Health officials say in principle they would maintain relaxed social distancing rules if the country’s daily jump is below 50 and the number of untraceable cases account for less than 5% of all confirmed cases.

MEXICO CITY — Mexico’s top advisory body on the coronavirus pandemic says it has issued guidelines that would allow for the re-opening of construction, mining, and car and truck manufacturing.

The General Health Council said that following a Tuesday meeting it had decided to classify those industries as “essential activities” that are allowed to continue working during a lockdown aimed at fighting the spread of the novel coronavirus.

The council did not set a timeline for when the reopening would begin. But it said that by June 1, a ‘stoplight’ system should be in place to tell local populations what activities are allowed.

The council also said that restrictions on schools and businesses should be lifted in townships that have no cases of COVID-19 and whose neighboring townships also have no cases.

President Andrés Manuel López Obrador is set to announce a plan for the “gradual” resumption of economic activities Wednesday.

WELLINGTON, New Zealand — New Zealand reported zero new cases of the coronavirus on Wednesday, the second day in a row without any and the fourth such day since early last week.

Director-General of Health Ashley Bloomfield said it was encouraging news as the country prepares to ease many of its lockdown restrictions from midnight. Most businesses, including malls, retail stores and sit-down restaurants, will be able to reopen. Social distancing rules will remain in place and gatherings will be limited to 10 people.

“The sense of anticipation is both palpable and understandable,” Bloomfield said.

The lifting of restrictions will coincide with the release of the government’s annual budget on Thursday. Prime Minister Jacinda Ardern said the country faced the most challenging economic conditions since the Great Depression because of the virus.

“New Zealand is about to enter a very tough winter,” she said. “But every winter eventually is followed by spring, and if we make the right choices we can get New Zealanders back to work and our economy moving quickly again.”

ISLAMABAD — Pakistan crossed 2,000 new positive coronavirus cases in a single day for the first time since the outbreak earlier this year.

The increase comes just days after Prime Minister Imran Khan eased lockdown restrictions and stepped up the return of Pakistanis stranded overseas, ignoring please for stricter controls by Pakistan’s medical professionals.

Scenes of crowds of people crammed into markets throughout the country greeted the let up in restrictions despite the government’s call for safe distancing, which has been largely ignored by many of Pakistan’s 220 million people. The latest figures show 34,312 positive cases following a 24-hour high of 2,255 new cases.

Khan has been criticized for downplaying the severity of the pandemic, refusing to close down mosques particularly since the start of Islam’s fasting month of Ramadan which ends in two weeks with the holiday of Eid-ul-Fitr. Islamic clerics in Pakistan wield considerable control, often frightening political leaders with their ability to bring angry mobs onto the street.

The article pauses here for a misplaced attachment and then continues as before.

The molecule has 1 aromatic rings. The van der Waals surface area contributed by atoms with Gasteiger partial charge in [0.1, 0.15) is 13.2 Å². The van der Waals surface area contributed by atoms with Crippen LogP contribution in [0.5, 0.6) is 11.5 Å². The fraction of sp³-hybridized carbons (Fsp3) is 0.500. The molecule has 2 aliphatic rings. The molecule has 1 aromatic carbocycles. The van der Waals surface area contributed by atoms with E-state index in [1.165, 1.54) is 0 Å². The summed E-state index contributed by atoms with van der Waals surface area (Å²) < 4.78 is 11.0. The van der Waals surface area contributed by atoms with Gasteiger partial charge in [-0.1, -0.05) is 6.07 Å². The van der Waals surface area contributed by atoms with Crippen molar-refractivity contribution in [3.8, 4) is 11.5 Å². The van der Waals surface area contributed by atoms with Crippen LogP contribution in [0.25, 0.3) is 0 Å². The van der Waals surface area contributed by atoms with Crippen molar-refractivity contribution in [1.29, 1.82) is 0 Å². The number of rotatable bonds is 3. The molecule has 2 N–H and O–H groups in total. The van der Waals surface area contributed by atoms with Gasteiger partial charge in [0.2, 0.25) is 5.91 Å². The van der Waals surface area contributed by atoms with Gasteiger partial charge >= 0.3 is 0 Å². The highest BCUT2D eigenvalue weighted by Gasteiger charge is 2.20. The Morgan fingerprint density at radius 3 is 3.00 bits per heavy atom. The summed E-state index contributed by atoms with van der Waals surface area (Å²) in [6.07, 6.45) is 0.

Khan has argued the lockdown has hurt the country’s poorest the hardest. A vast majority of Pakistanis earn barely $75 a month mostly doing construction and daily wage work.

SEOUL, South Korea __ South Korea has reported 26 additional cases of the coronavirus over the past 24 hours amid a new spike in infections linked to nightclubs in Seoul.

Figures released Wednesday by the Korea Centers for Disease Control and Prevention brought the national tally to 10,962 with 259 deaths. The agency says 9,695 of them have recovered from the illness.

It says 22 of the 26 new cases were locally infected patients while the rest four came from overseas.

South Korea’s caseload has been on a slight yet steady upward trajectory since last week, with most cases linked to nightlife establishments in Seoul. Earlier the country’s daily jump had been single digits or around 10 for many days, prompting authorities to ease up on social distancing guidelines.

BEIJING — China reported seven new cases of the coronavirus on Wednesday. Six of them were in the northeastern province of Jilin where authorities have raised alert levels and suspended rail connections to once county where a cluster of unknown origin has appeared over recent days.

Another 754 people are in treatment for being suspected cases or for having tested positive but not shown symptoms, while 104 people are in hospital undergoing treatment.

China has reported a total of 4,633 deaths among 82,926 cases.

On Tuesday, local media reported the government would conduct tests on all 11 million residents of Wuhan, the central industrial city where the virus was first detected late last year.

PORTLAND, Ore. — Portland Parks and Recreation says it will not open seasonal public swimming pools this summer and will cancel all camps and activities because of the coronavirus pandemic.

The Oregonian/OregonLive reports the department announced the measures Tuesday.

Parks, trails and nature areas remain open and park greeters will be deployed “to make sure people know how to use their park system safely during the pandemic.”

Portland Parks and Recreation Director Adena Long said in a statement they have had to layoff or not hire hundreds of seasonal employees.

Follow AP news coverage of the coronavirus pandemic at https://apnews.com/VirusOutbreak and https://apnews.com/UnderstandingtheOutbreak.